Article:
101. Psilocarphus Nuttall, Trans. Amer. Philos. Soc., n. s. 7: 340. 1840.
Woolly marbles, woollyheads [Greek psilos, slender, and karphos, chaff, alluding to papery paleae of heads]
James D. Morefield
Annuals, 1–15(–20) cm. Stems 1, erect, or 2–10, ascending to ± prostrate. Leaves cauline; mostly opposite; blades linear to ovate or obovate. Heads borne singly or in glomerules of 2–4 in ± dichasiform (sometimes ± paniculiform) arrays. Involucres 0. Phyllaries 0. Receptacles ± obovoid (sometimes lobed, heights 1–2 times diams.), glabrous. Pistillate paleae falling, radiating in all directions; bodies with 5+ nerves (nerves reticulate, prominent), obovoid to ± cylindric, saccate most of lengths (terete, galeate or cucullate, each loosely enclosing a floret); wings inflexed (± lateral). Staminate paleae 0. Pistillate florets (8–)20–100+. Functionally staminate florets 2–10; corolla lobes 4–5, ± equal. Bisexual florets 0. Cypselae brown, monomorphic: terete to ± compressed, narrowly obovoid (then slightly incurved, abaxially gibbous) to ± cylindric, faces glabrous, smooth, shiny; corolla scars usually ± subapical; pappi 0. x = 14.
Species 5 (5 in the flora): amphitropical, w North America, nw Mexico, s South America.
See discussion of Filagininae following the tribal description (p. 385).
In the flora area, Psilocarphus inhabits sites with Mediterranean, semiarid, and cool-temperate climates. In the south, it remains within the Californian Floristic Province, not entering the Mojave and Sonoran deserts; to the north, it extends from the Pacific Northwest eastward across the Great Basin, Columbia Plateau, and northern Rocky Mountains to the western edge of the northern Great Plains. Ongoing degradation of vernal pool habitats in California may soon justify conservation concern for P. chilensis and P. brevissimus var. multiflorus.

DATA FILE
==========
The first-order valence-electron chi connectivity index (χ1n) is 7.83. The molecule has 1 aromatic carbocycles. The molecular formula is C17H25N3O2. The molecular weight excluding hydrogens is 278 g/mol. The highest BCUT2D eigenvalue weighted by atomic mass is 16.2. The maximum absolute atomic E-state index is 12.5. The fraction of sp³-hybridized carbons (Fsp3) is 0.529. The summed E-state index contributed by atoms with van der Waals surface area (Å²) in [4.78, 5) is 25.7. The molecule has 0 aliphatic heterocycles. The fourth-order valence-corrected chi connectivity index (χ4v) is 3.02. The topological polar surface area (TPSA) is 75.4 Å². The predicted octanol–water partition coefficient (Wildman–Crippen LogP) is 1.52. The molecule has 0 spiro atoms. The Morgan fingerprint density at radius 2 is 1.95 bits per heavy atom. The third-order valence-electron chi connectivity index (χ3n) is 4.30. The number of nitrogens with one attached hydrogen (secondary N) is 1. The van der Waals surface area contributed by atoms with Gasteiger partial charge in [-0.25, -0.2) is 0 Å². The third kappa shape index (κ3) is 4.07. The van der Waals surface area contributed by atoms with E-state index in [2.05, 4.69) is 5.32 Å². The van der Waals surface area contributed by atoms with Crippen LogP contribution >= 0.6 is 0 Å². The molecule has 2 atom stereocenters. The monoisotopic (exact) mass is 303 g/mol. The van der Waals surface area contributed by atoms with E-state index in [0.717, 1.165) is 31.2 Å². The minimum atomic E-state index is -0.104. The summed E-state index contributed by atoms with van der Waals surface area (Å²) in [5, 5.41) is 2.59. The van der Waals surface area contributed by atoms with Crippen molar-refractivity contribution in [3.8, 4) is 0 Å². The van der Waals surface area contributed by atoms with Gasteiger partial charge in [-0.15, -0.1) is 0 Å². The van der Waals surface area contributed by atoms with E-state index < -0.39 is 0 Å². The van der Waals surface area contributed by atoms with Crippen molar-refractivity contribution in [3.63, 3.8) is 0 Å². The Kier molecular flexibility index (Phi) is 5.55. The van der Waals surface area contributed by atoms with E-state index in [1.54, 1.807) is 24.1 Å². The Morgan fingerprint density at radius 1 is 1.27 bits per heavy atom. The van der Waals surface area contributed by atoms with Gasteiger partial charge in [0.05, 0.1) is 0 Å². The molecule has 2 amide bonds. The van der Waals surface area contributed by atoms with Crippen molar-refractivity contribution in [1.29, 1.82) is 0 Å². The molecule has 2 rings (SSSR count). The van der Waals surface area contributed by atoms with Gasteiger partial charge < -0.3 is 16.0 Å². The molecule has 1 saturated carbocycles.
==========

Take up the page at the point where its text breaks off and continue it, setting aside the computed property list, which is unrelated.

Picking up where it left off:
The amphitropical species of Psilocarphus and Micropsis (P. brevissimus var. brevissimus, P. chilensis, M. dasycarpa) occupy littoral habitats; migratory shorebirds probably facilitate occasional long-distance dispersal of their light cypsela-palea complexes (A. Cronquist 1950). Populations of these self-pollinating species can establish from one cypsela.
Psilocarphus is monophyletic and probably sister to Micropus, with ancestors in or near Stylocline (J. D. Morefield 1992). Psilocarphus is easily recognized by leaves opposite and paleae cucullate or galeate, reticulately nerved; the clusters of heads resemble compact bunches of woolly grapes or marbles. Differences between species are slight but consistent in most specimens.
Cronquist, A. 1950. A review of the genus Psilocarphus. Res. Stud. State Coll. Wash. 18: 71–89.